There exists a certain type of filmgoer (I know him intimately, for he is me) whose weakness can be summed up in four words: "Robots with Human Emotions." This sort of film fan grew up on movies like Short Circuit, thrilled to videos like Bjork's "All Is Full of Love," and even has been caught defending A.I. Artificial Intelligence (you take the good with the bad, people). A 30-second clip of Pixar's Wall-E could drive a man like this to tears, but for the other 99% of the population it will provoke nothing but head-shaking, for the $180 million Wall-E contains virtually no dialogue.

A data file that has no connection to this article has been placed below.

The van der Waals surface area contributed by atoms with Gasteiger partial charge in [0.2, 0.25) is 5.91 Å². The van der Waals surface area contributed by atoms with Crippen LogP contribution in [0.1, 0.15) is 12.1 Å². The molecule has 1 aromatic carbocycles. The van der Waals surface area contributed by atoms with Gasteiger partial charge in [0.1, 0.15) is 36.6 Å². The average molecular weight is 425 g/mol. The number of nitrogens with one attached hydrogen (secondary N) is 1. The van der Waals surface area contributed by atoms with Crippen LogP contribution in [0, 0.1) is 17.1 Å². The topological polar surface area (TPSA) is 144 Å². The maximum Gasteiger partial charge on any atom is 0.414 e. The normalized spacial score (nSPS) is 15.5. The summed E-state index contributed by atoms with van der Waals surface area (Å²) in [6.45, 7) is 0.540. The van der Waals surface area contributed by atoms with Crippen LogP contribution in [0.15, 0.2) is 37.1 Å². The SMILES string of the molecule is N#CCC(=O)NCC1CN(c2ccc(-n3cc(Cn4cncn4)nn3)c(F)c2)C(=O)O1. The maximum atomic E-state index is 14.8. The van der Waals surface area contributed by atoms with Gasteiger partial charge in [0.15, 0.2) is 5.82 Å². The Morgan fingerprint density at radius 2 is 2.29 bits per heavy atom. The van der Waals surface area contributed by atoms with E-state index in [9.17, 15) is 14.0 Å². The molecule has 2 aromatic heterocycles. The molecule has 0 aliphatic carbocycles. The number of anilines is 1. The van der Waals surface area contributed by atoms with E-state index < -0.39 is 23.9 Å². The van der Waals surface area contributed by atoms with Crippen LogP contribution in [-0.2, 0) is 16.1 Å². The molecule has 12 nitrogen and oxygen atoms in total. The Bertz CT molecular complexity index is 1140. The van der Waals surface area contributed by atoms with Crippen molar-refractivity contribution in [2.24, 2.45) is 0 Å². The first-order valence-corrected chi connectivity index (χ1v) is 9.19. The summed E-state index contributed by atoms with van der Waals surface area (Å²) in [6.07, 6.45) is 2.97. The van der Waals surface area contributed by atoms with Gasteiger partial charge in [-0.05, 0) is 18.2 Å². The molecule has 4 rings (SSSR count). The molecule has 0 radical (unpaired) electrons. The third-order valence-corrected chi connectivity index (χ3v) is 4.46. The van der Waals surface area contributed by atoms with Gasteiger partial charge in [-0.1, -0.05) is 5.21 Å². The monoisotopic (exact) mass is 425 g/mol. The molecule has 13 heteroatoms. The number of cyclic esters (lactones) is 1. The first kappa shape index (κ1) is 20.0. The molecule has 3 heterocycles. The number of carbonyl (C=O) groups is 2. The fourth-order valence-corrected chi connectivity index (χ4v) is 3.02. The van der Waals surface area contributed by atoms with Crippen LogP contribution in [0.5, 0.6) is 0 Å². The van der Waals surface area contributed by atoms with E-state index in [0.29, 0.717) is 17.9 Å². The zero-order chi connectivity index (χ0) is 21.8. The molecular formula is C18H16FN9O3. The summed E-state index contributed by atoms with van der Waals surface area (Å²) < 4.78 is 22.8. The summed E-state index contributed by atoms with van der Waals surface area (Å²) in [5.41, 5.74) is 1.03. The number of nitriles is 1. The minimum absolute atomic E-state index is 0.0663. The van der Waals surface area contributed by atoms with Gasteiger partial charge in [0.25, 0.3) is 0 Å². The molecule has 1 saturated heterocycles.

How will moviegoers react to a CG hero who isn't voiced by Jack Black or Will Smith — a character who can say little besides a chirping recitation of his own name? Sound designer Ben Burtt hopes they'll take a cue from decades past:
“We all thought about Charlie Chaplin and Buster Keaton,” Mr. Burtt said, “this energetic, sympathetic character who doesn’t say a whole lot. Most animation is very dialogue heavy. There’s dance, constant talking, punch lines. We used to wonder: How will we prepare the audience?”
While we have faith in the Pixar brain trust to solve such a problem, we hope they won't follow in the footsteps of Short Circuit 2's notorious, cut-for-TV robot hate crime. Johnny Five...dead...?
- With Wall-E, Pixar Moves to More Somber Ground [New York Times]